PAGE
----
Around the world with Ian Bremmer
Political scientist Ian Bremmer, founder of Eurasia Group, provides a medium-term outlook on U.S. relations with key players on the world stage.
Political scientist Ian Bremmer explains the likely implications of challenges to the United States' once-preeminent role in global affairs and markets. As part of that discussion, he touched on the current state of U.S. relations with a number of key countries, including China, Japan, Russia, Saudi Arabia, India and North Korea.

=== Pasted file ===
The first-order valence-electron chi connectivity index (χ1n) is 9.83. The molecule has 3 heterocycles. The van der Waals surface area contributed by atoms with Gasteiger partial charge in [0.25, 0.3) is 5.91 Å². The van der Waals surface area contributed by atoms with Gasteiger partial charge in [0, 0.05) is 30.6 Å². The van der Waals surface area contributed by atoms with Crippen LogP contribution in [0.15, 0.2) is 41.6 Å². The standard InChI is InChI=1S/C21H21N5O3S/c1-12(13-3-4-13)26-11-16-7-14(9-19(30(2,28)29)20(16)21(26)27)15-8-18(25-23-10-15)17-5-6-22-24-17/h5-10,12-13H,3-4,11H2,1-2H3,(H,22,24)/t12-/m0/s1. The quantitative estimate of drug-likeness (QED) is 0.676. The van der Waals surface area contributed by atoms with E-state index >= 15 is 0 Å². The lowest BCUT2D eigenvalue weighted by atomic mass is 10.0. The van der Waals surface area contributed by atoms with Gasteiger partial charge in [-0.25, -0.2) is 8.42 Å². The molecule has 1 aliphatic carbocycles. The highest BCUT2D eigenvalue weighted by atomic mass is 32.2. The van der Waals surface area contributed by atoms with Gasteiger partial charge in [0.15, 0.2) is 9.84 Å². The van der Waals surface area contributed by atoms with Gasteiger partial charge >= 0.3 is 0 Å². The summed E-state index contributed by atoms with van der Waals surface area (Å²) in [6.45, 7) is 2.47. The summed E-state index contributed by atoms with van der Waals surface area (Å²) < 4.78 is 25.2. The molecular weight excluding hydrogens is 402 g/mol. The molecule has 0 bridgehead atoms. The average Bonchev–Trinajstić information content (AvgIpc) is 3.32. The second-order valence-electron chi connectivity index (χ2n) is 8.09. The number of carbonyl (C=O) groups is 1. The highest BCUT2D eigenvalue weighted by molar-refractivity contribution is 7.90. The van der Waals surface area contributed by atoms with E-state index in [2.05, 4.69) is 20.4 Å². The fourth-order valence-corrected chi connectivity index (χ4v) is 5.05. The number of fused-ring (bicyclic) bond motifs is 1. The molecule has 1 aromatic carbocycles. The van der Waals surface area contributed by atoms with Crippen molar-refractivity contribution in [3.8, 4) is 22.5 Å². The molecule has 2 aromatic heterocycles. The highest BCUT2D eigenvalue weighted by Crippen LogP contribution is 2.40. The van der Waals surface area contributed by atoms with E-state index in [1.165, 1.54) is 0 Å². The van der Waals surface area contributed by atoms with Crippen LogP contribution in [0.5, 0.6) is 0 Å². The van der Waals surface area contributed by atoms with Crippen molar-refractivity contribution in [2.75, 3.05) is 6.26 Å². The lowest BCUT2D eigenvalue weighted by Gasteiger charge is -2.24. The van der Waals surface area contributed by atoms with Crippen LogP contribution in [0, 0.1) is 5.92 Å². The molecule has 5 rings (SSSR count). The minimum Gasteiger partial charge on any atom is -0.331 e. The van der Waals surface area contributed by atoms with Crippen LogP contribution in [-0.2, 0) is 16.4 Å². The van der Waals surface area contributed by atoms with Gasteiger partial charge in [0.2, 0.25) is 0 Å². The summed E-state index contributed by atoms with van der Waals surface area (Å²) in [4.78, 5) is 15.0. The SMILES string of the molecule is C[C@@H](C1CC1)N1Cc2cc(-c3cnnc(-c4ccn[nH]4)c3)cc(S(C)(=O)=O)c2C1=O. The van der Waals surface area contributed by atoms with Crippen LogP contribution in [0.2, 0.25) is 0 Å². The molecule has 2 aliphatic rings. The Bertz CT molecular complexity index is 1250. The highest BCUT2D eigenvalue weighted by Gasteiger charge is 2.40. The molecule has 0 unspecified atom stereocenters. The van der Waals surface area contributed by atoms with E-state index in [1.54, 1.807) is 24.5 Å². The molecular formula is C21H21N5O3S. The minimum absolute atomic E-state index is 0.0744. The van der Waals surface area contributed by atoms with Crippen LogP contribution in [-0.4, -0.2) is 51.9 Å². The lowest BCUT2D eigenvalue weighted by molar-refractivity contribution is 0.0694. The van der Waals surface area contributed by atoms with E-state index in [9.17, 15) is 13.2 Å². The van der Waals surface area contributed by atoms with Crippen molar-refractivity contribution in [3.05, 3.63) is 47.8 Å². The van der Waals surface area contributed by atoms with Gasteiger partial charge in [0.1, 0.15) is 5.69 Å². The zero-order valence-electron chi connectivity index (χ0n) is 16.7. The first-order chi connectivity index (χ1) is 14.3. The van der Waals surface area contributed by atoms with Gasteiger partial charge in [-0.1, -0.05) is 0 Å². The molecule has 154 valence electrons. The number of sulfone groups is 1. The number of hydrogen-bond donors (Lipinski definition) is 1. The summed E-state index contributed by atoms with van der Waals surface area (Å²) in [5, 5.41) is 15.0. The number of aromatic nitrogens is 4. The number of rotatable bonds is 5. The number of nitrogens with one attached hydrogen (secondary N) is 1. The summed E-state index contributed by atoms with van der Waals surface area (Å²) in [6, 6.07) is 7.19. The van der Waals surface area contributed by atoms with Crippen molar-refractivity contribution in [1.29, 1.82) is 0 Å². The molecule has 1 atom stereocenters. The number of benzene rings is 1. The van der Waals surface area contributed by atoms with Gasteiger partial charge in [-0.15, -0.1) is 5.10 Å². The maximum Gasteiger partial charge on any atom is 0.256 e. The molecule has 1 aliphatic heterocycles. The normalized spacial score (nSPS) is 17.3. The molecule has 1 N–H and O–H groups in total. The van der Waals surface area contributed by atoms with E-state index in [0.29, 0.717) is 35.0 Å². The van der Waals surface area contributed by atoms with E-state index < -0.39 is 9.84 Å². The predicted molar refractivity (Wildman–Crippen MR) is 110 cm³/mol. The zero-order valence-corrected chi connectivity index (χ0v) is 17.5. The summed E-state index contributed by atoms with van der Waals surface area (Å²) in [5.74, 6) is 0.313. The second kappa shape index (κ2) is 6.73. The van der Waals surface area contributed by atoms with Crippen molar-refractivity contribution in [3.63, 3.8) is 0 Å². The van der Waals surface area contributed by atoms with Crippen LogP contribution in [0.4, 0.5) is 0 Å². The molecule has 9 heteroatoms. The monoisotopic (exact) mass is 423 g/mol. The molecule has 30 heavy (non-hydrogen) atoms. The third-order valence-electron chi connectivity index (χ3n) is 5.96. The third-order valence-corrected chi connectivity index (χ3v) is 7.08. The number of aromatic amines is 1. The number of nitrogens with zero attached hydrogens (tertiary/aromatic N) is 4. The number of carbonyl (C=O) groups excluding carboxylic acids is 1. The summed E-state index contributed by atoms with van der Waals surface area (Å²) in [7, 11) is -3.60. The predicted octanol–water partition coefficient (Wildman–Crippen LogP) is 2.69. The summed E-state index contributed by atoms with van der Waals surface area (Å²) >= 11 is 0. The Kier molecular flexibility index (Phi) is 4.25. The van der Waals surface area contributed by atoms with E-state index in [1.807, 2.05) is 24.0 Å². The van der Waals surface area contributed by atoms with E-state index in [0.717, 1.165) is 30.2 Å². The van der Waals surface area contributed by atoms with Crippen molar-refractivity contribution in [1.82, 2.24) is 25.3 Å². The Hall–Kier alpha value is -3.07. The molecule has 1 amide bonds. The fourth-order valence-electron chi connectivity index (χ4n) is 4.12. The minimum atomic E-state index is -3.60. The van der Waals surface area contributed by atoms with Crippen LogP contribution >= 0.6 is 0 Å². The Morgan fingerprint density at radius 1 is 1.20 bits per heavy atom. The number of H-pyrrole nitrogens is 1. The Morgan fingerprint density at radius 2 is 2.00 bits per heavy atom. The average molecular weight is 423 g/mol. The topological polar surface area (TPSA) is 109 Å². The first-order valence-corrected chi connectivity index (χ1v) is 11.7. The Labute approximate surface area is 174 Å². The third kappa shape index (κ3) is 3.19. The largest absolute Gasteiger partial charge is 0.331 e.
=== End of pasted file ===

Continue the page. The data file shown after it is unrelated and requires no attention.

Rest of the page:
China: Despite the "magic of Mar-a-Lago," Trump's Florida resort where he hosted President Xi Jinping while initiating an airstrike in Syria, U.S.-China relations are likely to take a step back on a number of fronts. These include security, North Korea, trade and technology. U.S. multinationals also stand to lose less in China, as rising labor costs and stiffer competition from Chinese corporations have diminished the business case there. "If the United States were to start a trade war with China, the U.S. is in a much better position to do so now than it was 10 years ago." But so is China. As China's neighbors in the region hurry to strike deals with it, Chinese corporations are growing in power and influence in the region. Other progress is anecdotal. China is the world leader in the production of industrial robots, which will help it address the failures of its amended one-child policy. China stands in stark contrast to France in this respect, where politicians are calling for a tax on robots to protect workers. And China is even addressing its long-standing problem of social mobility through promising innovation such as "social credit." This emerging socioeconomic grading system tracks day-to-day behavior such as personal connections and online activity, and it rewards high-scoring citizens by unlocking their ability to travel, move to a different city, and enjoy other social freedoms.